Beginner What is the best cloud back up service?

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Aura
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#1
I've tried Google drive, but it takes ages. Flickre is on the way out, I don't have much money and I used portable sticks. What would you recommend please?
 
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Chris
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#2
What is it you’re looking to backup. I use Backblaze to back up my entire hard, it takes ages initially but then it only uploads the changes, new files. It costs about £3.5 ish a month or £40 for the year (pricing is in usd). I can send you a link for a free month if you want to give it a try. Alternatively there is also Dropbox, MS Cloud, iCloud although for storing copies although I wouldn’t describe these as a true backup just secondary storage and for viewing images in the world, whereas Backblaze runs in the background amending your backup automatically as you make changes
 

nandbytes

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#3
What is it about Google drive that takes ages?
The upload to any cloud provider will take about the same amount of time. I am not sure what your issue with Google drive is, could you clarify?
 
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#4
First check your upload and download speed using a site like this:

http://www.speedtest.net/

Your network might be the limiting factor.

Microsoft gives you 1TB of OneDrive storage with their Office 365 Personal package for £60 a year. Google One does 2TB for £80 a year.
 
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Daniel
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#5
Lately, I often come across positive feedback of Amazon storage, but personally, I'm not familiar with it. Also, how about Dropbox?
 

nandbytes

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#7
Lately, I often come across positive feedback of Amazon storage, but personally, I'm not familiar with it. Also, how about Dropbox?
It's good if you want more than photo storage. If you are just interested in photos like me then Amazon prime is best value as far as I know. Rest of my important files which are mainly docs easily fit on the 15GB free from Google docs

There are also storage options with Lightroom CC now. That may be an interesting option. Something I may consider in the future.
 
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#8
I've tried Google drive, but it takes ages. Flickre is on the way out, I don't have much money and I used portable sticks. What would you recommend please?
What kind of "back up" do you want?

1. Do you mean you want some of your files put on the cloud storage so that you can access them from any computers, for the purpose of keep working on the same file, from any computers, anywhere?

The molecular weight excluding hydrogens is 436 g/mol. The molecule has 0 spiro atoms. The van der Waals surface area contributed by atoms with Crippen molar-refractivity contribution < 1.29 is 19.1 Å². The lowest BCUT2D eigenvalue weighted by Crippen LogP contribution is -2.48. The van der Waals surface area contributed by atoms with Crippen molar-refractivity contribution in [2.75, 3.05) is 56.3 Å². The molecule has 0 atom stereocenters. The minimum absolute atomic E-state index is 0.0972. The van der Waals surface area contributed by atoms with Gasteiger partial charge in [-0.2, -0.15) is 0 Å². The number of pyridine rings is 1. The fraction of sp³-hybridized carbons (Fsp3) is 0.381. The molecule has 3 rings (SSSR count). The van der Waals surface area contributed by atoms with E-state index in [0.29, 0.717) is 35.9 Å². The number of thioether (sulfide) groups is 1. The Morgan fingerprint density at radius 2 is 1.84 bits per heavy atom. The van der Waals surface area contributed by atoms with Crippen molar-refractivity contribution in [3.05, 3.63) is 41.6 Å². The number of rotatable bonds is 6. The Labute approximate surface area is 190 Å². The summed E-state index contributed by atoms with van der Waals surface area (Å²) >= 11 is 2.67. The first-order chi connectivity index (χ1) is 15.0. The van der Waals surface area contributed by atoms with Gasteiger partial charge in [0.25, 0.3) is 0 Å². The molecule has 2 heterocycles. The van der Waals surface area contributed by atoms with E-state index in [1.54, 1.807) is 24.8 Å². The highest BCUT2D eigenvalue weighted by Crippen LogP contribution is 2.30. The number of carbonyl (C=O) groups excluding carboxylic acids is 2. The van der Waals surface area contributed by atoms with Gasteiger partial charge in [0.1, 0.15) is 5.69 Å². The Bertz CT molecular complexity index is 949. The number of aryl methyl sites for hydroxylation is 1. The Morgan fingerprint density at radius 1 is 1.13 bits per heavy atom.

OR...

2. Do you mean you want to make copies of all your original files and keep the copies somewhere safe on the cloud, so that if you find your original file(s) is/are missing, you can restore the file by making a copy from the back up to your computer, wherever you are?


Google Drive and Flickr are not really a backup services, they are more of an online storage services, you Save your files to those so that you can share your files, or work on your files from anywhere. For actual backup, you need proper online backup services like Backblaze, and similar services.
 
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LouiseTopp
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#10
What is it about Google drive that takes ages?
The photos when they upload, even one at a time. Took all night to download even one. Amazon storage charges doesn't it? Dropbox is ok, but it charges after a while.
 
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#12
The photos when they upload, even one at a time. Took all night to download even one. Amazon storage charges doesn't it? Dropbox is ok, but it charges after a while.
What numbers do you get from speedtest?

Most services charge for a decent amount of storage. You can put 'unlimited' photos on Google Photos for free, but only if they are 16 Megapixels or less. Amazon Prime does give you 'unlimited' photo storage for no extra charge, doesn't limit resolution, and allows raw files.
 
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Ian
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#14
I am with Amazon prime, does that mean I can get free storage too?
Yep. Unlimited free photos. Downside is that you lose it if you stop paying for Amazon Prime.

Edit to add if you go to your account and look at the drop down menu, it's called Amazon Storage. You download the desktop app and away you go.
 
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#15
Keep getting
PAGE ERROR
with it

Refreshed page and got
21
DOWNLOAD Mbps
9.45

UPLOAD Mbps
0.52
whatever that means
If you consistently get numbers like that, then your connection is slow, especially for uploads (from your computer to the cloud service). Mbps = Megabits per second. 1 bit = 1/8 of a byte, so 0.52 Megabits per second = 0.065 Megabytes per second. So it would take just over 15 seconds to upload a megabyte, or over 5 minutes to upload a single 20 Megabyte raw file (roughly what your D5300 outputs). Unfortunately, although your numbers are on the low side for a standard broadband connection, they may well be limited by the quality of your local phone connection rather than the ISP, and it may not be possible to get a dramatically better connection without paying for fibre broadband, which will generally be at least 9 Megabits per second for upload (~17 times faster) and at least 35 Megabits per second for download.
 
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LouiseTopp
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Aura
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#17
I am not sure what your issue with Google drive is, could you clarify?